This commitment is also embodied by the structures being built for the Games, such as the Olympic and Paralympic Village. Paris 2024 consulted a group of experts on the concept of active design, a way of designing spaces so that they encourage physical activity, and its use in the world of sport. The group’s conclusions facilitated the inclusion of active design as part of the specifications given to the groups that applied to create the village.

Getting moving at work

In France, employees spend 42 hours at their place of work every week — more than anywhere else. At Paris 2024, we strongly believe that everyone should be able to practise sport in the workplace and that it would even be beneficial to companies. To encourage this, Paris 2024 has proposed a lighter tax rate where sport can be practised at work. We took a firm step towards this commitment in June 2018 when we invited all French trade unions, for employees and employers, to sign the Paris 2024 Social Charter. From 2020, Paris 2024 will, in association with French employer organisation MEDEF, develop an annual evaluation of sport at work in order to highlight best practices.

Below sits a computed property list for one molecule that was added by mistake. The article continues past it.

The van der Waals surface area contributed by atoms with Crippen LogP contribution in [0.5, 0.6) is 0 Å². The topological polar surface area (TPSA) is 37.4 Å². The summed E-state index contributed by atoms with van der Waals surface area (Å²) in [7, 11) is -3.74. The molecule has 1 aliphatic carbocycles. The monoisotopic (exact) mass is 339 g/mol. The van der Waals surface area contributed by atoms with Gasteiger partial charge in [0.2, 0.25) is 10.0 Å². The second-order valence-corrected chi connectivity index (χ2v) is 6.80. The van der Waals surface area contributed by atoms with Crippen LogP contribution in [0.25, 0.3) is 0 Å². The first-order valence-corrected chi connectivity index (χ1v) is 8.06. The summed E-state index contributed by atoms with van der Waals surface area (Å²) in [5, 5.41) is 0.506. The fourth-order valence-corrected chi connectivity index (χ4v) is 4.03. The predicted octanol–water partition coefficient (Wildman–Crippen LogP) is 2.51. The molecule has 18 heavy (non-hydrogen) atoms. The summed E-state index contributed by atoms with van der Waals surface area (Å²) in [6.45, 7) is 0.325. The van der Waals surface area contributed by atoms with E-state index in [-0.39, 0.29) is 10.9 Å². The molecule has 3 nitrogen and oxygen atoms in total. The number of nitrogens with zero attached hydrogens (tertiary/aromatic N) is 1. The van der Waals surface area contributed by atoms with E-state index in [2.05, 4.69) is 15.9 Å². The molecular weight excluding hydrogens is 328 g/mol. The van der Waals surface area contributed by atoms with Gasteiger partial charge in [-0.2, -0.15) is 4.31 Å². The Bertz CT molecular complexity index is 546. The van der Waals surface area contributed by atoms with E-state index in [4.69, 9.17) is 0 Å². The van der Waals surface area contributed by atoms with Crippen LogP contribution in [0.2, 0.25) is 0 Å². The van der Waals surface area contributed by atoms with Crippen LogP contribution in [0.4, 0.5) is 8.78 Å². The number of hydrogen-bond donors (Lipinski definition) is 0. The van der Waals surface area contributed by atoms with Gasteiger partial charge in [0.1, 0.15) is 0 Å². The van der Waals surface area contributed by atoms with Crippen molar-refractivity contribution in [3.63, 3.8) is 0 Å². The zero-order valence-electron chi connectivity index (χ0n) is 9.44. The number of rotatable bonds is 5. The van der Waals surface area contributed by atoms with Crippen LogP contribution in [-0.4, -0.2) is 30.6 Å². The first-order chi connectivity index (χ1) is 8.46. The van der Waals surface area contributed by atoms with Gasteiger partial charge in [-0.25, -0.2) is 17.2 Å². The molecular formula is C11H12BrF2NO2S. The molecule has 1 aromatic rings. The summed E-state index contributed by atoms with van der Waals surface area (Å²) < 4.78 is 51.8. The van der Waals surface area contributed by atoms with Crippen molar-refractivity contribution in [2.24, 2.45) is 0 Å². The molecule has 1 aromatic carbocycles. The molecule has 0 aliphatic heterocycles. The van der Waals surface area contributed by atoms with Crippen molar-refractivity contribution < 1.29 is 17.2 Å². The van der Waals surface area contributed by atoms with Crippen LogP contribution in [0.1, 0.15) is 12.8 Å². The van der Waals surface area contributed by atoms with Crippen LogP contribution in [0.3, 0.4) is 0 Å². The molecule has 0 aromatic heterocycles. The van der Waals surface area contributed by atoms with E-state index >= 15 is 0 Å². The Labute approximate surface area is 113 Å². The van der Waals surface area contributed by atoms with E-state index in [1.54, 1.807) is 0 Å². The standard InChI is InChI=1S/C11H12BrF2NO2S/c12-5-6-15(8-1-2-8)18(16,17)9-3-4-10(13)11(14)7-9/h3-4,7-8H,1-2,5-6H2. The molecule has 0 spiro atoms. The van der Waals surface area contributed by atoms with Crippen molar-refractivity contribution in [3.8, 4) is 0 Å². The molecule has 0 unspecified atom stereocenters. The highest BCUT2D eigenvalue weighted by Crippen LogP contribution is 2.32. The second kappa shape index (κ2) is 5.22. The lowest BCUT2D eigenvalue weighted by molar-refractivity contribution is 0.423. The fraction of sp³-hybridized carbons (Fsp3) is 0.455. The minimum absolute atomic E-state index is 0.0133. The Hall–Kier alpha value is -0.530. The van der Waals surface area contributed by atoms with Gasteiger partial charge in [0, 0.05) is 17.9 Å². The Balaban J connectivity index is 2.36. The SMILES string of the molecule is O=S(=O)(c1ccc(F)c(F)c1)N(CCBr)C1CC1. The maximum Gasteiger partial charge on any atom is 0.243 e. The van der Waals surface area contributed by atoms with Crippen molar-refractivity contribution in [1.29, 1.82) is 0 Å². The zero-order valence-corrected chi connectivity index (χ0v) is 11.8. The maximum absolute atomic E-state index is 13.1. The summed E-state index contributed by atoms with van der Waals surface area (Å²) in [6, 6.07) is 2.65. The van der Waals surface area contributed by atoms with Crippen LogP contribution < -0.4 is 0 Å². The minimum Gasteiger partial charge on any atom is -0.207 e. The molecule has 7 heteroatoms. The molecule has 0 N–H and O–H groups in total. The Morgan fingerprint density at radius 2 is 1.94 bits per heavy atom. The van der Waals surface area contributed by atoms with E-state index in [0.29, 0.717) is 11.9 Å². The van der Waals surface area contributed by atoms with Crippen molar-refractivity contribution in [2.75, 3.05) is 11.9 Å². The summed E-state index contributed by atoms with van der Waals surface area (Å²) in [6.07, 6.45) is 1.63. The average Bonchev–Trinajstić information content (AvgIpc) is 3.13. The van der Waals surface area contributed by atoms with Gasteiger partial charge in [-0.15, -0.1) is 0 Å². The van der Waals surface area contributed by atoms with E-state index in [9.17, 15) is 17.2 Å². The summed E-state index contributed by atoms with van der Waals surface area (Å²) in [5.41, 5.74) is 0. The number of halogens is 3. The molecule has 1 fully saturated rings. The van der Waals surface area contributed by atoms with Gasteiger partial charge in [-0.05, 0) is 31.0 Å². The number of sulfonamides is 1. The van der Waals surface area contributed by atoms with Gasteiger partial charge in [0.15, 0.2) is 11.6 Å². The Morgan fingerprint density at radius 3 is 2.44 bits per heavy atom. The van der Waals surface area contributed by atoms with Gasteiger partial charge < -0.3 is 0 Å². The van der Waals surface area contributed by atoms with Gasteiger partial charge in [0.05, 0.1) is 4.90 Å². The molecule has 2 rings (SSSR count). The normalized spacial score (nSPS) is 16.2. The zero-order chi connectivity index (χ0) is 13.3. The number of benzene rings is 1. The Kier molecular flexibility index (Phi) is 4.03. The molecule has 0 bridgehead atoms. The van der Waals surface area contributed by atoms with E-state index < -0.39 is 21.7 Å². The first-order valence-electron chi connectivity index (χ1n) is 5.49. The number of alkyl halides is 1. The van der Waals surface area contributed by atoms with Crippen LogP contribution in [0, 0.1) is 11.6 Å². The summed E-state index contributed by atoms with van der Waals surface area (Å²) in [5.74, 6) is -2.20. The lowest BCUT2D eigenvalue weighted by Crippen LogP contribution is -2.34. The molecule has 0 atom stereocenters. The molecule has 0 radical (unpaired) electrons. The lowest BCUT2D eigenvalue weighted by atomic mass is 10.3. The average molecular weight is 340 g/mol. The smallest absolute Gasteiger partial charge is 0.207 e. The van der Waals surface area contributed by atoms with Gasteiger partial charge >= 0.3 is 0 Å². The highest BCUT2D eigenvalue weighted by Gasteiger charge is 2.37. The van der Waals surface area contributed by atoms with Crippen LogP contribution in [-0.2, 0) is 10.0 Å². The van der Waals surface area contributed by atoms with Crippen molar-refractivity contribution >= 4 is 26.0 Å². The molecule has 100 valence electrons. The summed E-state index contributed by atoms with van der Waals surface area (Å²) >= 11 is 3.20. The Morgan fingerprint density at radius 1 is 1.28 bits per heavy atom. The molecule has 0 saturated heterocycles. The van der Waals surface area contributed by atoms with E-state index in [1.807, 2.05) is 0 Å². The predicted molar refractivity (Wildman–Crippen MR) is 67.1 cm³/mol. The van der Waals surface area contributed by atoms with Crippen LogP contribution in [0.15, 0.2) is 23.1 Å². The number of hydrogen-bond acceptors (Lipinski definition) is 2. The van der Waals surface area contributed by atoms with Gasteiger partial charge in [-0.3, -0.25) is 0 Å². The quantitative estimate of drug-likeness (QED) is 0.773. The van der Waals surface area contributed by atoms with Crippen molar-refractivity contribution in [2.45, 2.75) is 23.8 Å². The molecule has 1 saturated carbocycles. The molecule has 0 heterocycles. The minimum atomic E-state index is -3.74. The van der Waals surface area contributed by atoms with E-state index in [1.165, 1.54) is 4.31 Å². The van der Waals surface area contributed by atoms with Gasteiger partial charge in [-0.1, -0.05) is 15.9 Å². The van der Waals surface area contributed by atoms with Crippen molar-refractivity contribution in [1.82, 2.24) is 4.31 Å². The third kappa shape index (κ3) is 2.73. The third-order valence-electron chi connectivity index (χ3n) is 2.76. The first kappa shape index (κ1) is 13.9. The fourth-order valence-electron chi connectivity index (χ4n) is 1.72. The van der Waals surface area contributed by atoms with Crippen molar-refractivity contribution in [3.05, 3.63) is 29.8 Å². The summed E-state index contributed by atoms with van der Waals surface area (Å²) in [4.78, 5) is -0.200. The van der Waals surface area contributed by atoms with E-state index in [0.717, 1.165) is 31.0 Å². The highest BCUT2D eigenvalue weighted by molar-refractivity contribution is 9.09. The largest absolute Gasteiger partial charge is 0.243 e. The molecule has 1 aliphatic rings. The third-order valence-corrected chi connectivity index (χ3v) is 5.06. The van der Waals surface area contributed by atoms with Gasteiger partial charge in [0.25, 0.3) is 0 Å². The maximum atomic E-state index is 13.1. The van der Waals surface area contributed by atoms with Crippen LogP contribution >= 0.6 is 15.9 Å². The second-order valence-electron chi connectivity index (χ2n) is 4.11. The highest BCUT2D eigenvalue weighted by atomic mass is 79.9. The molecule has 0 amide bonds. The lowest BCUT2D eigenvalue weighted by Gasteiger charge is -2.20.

Paris 2024 would also like to lead the way for very small, small and medium‑sized businesses, which employ more people than any other kind of organisation in the country, by introducing incentives to encourage them to get involved.